Questions to a sculpture conservator
Read more about the sculpture conservation department on this website.
Why did this sculpture's buttocks fall off in my hand?
The adhesive keeping the pin in place has failed through either deterioration (through age) or has been affected by environmental factors. Sometimes there is an inherent weakness in the material, which has been affected by a knock, environmental factors or simply age and gravity! For further information and help on how best to look after your object, book an appointment with a sculpture conservator.
Detail of damage to the 'Statue of 'Apollo', a classical sculpturewith 18th century restorations from the Ince Blundell collection.
What's the biggest thing you have worked on?
In 2005 we conserved the Nelson monument on Exchange Flags, Liverpool, which is 9 metres high.
What's the oldest thing you have worked on?
The oldest objects I have worked on are prehistoric hand axes, flints and fossils such as a dinosaur's footprint.
Do you use dusters?
The most important thing is to ensure that no damage occurs during dusting as friable (easily crumbled) surfaces and paint layers can be damaged (even by sable brushes). Dusters can cause damage as they can get caught on the surface.
Dusting an object is often the first method of cleaning that we use. Before any other treatment can be started, and even just to be able to look at the sculpture properly we need to remove the layer of dust that might have built up on the surface over many years. Removing the dust layer can often reveal much more about the condition of the object than was at first apparent. When we dust a sculpture it is always done with some form of dust extraction, usually a vacuum cleaner nozzle is held close to the surface and a soft bristle brush is used to gently sweep the surface dust into it. If we just used dusters for this job the dust would be removed from the sculpture but would remain in the room and eventually settle again on the sculpture and any other objects.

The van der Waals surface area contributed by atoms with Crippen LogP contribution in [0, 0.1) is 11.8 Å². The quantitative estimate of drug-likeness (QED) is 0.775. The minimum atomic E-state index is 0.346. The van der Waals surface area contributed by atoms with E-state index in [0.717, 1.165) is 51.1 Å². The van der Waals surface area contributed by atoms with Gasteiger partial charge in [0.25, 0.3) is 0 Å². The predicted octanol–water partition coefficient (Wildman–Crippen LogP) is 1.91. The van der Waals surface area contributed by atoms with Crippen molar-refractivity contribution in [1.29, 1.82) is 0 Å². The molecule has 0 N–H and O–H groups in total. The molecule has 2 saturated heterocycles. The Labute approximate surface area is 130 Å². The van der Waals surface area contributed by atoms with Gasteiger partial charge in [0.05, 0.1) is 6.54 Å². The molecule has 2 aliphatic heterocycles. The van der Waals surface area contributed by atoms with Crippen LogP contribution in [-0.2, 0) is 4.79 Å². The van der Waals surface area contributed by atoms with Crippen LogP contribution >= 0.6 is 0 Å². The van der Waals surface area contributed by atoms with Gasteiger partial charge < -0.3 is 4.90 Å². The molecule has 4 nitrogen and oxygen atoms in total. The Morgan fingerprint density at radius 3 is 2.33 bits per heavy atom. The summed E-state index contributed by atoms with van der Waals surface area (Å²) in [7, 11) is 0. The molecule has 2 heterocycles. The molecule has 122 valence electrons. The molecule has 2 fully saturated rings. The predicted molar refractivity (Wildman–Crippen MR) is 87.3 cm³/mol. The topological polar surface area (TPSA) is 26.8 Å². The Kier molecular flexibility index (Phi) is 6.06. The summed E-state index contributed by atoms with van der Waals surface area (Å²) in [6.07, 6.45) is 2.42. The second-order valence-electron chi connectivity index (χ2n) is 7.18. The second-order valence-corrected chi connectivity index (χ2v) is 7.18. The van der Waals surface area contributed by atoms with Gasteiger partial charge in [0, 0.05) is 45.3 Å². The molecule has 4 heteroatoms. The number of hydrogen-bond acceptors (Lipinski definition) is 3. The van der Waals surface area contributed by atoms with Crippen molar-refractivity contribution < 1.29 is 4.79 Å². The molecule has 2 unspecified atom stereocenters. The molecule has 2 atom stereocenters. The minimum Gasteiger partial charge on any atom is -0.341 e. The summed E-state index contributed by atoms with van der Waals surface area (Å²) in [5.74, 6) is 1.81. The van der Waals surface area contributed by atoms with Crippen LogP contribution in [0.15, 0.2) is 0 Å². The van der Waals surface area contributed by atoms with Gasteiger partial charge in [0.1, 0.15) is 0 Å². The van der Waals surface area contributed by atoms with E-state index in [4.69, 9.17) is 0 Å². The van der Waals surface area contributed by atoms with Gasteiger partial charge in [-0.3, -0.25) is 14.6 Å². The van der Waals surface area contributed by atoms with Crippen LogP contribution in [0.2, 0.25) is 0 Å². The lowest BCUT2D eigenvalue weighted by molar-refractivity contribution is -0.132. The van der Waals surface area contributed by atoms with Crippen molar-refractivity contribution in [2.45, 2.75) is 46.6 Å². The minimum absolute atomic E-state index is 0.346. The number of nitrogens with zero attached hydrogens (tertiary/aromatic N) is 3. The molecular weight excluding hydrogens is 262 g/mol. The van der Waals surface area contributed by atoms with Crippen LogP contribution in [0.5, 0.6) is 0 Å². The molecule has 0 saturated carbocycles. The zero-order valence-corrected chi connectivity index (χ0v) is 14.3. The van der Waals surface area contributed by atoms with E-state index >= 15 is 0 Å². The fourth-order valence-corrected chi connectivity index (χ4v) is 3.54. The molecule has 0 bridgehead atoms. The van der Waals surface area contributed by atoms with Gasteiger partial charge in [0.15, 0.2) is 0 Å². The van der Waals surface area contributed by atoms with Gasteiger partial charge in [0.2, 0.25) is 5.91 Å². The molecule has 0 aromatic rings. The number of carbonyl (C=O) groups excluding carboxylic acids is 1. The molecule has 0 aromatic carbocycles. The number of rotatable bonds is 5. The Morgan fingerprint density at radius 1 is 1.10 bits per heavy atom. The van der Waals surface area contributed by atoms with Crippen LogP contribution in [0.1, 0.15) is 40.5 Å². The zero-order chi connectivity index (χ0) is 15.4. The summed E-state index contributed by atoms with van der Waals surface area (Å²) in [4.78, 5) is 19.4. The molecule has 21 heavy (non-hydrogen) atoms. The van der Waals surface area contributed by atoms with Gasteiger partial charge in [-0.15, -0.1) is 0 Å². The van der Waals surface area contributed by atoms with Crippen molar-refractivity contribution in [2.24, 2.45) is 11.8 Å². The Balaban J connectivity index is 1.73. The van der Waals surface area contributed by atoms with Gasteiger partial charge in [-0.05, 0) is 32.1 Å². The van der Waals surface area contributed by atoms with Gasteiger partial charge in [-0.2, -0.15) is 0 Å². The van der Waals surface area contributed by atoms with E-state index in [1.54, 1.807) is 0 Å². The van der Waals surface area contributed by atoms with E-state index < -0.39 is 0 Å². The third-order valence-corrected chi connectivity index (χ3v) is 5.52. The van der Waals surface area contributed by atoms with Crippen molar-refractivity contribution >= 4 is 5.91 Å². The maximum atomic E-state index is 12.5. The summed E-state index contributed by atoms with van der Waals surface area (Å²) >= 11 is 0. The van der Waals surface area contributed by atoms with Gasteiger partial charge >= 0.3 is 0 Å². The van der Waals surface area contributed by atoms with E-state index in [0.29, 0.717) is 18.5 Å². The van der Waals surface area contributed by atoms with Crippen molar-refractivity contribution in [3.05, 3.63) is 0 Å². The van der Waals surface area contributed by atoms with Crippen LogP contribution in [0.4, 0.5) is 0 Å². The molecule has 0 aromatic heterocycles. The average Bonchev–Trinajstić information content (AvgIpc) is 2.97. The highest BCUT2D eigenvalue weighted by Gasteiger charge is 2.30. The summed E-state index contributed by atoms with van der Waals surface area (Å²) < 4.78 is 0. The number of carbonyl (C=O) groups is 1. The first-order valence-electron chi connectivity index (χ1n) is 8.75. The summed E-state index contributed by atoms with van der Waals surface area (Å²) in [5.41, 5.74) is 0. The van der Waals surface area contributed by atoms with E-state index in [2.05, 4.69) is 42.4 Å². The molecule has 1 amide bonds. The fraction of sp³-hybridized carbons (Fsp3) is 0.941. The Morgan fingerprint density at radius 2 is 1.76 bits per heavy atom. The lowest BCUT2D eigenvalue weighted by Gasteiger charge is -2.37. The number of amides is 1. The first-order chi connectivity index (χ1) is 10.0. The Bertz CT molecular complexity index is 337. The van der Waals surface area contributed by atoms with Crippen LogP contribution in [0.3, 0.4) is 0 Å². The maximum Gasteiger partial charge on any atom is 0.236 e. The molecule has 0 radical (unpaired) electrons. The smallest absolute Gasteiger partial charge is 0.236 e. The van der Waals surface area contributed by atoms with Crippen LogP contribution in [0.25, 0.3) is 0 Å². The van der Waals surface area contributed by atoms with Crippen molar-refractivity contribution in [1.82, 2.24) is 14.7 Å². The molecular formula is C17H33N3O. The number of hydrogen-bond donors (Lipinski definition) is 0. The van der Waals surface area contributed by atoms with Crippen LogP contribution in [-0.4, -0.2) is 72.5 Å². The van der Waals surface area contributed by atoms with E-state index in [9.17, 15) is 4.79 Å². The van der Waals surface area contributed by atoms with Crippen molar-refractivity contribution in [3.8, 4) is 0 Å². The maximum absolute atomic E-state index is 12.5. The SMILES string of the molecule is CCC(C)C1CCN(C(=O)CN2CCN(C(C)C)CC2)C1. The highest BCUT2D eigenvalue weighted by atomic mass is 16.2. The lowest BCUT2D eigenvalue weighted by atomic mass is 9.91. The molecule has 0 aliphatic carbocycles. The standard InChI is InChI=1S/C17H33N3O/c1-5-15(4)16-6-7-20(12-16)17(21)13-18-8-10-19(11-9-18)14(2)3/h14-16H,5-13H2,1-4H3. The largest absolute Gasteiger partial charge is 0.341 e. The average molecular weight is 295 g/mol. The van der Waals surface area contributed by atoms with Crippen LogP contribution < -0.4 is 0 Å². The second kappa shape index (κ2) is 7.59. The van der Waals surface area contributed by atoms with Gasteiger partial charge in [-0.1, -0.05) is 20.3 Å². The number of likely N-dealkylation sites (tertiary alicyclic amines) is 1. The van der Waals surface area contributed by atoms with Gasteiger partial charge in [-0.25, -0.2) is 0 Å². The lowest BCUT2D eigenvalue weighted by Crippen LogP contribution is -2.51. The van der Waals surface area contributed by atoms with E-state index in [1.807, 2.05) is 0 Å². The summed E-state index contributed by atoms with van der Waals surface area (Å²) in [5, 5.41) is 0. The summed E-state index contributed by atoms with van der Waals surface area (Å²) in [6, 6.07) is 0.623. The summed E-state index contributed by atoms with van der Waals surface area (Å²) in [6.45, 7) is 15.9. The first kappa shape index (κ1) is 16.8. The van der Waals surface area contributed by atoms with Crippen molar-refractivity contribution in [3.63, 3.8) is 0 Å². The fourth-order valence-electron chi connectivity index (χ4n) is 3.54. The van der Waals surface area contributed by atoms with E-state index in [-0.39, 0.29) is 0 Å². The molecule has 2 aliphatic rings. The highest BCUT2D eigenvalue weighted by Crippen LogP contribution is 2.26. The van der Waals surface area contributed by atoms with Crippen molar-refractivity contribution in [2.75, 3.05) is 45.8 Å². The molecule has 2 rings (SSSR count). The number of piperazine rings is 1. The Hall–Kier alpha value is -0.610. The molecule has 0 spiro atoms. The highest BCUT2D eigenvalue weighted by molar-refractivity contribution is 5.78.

Wax monkey by John Isaacs
What is the strangest thing you have worked on?
One of the most unusual objects to have come into the studio is a piece of modern sculpture. It is a life size monkey, modelled out of wax, with real hair used all over the body and glass eyes. The monkey is in a sitting position and in one hand it holds a hypodermic syringe that it uses to inject itself in the other arm. Because this sculpture is life-size and uses natural materials to make it appear as realistic as possible it is a strange object to have in the studio - very different to the stone and bronze sculptures we are more used to having around.
It was created by the artist John Isaacs in 1995 and since then has needed to come into the studio for conservation treatment to deal with its arms gradually drooping. This may have happened due to the effects of gravity over time or because, at some point, the monkey may have been in a room where the temperature rose enough to allow the wax to soften slightly and so the arms began to droop down. The monkey has also lost some of its hair and where these have been kept the hairs have been re-inserted into the wax 'skin'.
This object now belongs to the Arts Council collection.
What is your favourite object to have worked on?
My favourite object is by far has been the monument to Lord Nelson, situated on Exchange Flags behind Liverpool Town Hall. Initially the shear size of the object was a little daunting but the number and variety of different components made for a very interesting project. Life size human figures, lions' heads, chains, garlands, letters, bas-reliefs and an enormous apotheosis (a god-like ideal) group are all mounted atop a tall marble and granite base. The overall height is almost 9 metres. Each element tells part of the story of how Nelson battled many times against the Napoleonic forces, only to lose his own life when finally winning the war. The monument is one of the oldest in Liverpool and one of the earliest to commemorate the death of Lord Nelson.
Nelson Monument, Exchange Flags, Liverpool. Bronze memorial by sculptor Richard Westmacott
It took more than two years for our project to be completed. Many tests were required to ensure the correct treatment was chosen so as not to damage the materials. It was decided that using an infrared laser would be the ideal way of cleaning away the dirt and corrosion without damaging the delicate bronze underneath.
Maybe the most satisfying part of this project was the public response. We were overwhelmed with support and interest regarding the project. It is always surprising how much everyone knows about the history of the public sculpture in Liverpool.